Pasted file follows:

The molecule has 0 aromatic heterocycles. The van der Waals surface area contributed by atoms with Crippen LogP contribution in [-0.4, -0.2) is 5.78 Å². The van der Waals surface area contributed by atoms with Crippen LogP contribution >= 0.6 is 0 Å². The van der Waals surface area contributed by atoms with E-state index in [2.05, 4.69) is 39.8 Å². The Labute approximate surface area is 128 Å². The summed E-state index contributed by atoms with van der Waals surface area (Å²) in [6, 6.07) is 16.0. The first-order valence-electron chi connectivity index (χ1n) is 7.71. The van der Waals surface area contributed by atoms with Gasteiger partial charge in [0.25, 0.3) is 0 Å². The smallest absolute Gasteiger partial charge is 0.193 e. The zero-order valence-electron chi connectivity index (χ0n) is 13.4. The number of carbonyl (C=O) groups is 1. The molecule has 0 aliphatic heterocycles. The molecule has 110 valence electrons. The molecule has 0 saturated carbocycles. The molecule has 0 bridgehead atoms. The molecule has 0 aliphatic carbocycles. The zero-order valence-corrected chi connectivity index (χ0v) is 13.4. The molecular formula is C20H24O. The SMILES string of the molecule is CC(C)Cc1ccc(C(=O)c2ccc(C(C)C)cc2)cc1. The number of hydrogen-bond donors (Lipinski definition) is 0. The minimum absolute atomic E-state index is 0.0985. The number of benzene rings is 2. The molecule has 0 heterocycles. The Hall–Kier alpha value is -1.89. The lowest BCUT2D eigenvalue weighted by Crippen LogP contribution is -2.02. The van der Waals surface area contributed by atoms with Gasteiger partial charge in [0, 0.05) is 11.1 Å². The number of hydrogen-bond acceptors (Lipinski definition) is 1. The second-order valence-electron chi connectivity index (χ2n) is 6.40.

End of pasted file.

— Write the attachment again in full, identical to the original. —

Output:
The molecule has 0 aromatic heterocycles. The van der Waals surface area contributed by atoms with Crippen LogP contribution in [-0.4, -0.2) is 5.78 Å². The van der Waals surface area contributed by atoms with Crippen LogP contribution >= 0.6 is 0 Å². The van der Waals surface area contributed by atoms with E-state index in [2.05, 4.69) is 39.8 Å². The Labute approximate surface area is 128 Å². The summed E-state index contributed by atoms with van der Waals surface area (Å²) in [6, 6.07) is 16.0. The first-order valence-electron chi connectivity index (χ1n) is 7.71. The van der Waals surface area contributed by atoms with Gasteiger partial charge in [0.25, 0.3) is 0 Å². The smallest absolute Gasteiger partial charge is 0.193 e. The zero-order valence-electron chi connectivity index (χ0n) is 13.4. The number of carbonyl (C=O) groups is 1. The molecule has 0 aliphatic heterocycles. The molecule has 110 valence electrons. The molecule has 0 saturated carbocycles. The molecule has 0 bridgehead atoms. The molecule has 0 aliphatic carbocycles. The zero-order valence-corrected chi connectivity index (χ0v) is 13.4. The molecular formula is C20H24O. The SMILES string of the molecule is CC(C)Cc1ccc(C(=O)c2ccc(C(C)C)cc2)cc1. The number of hydrogen-bond donors (Lipinski definition) is 0. The minimum absolute atomic E-state index is 0.0985. The number of benzene rings is 2. The molecule has 0 heterocycles. The Hall–Kier alpha value is -1.89. The lowest BCUT2D eigenvalue weighted by Crippen LogP contribution is -2.02. The van der Waals surface area contributed by atoms with Gasteiger partial charge in [0, 0.05) is 11.1 Å². The number of hydrogen-bond acceptors (Lipinski definition) is 1. The second-order valence-electron chi connectivity index (χ2n) is 6.40.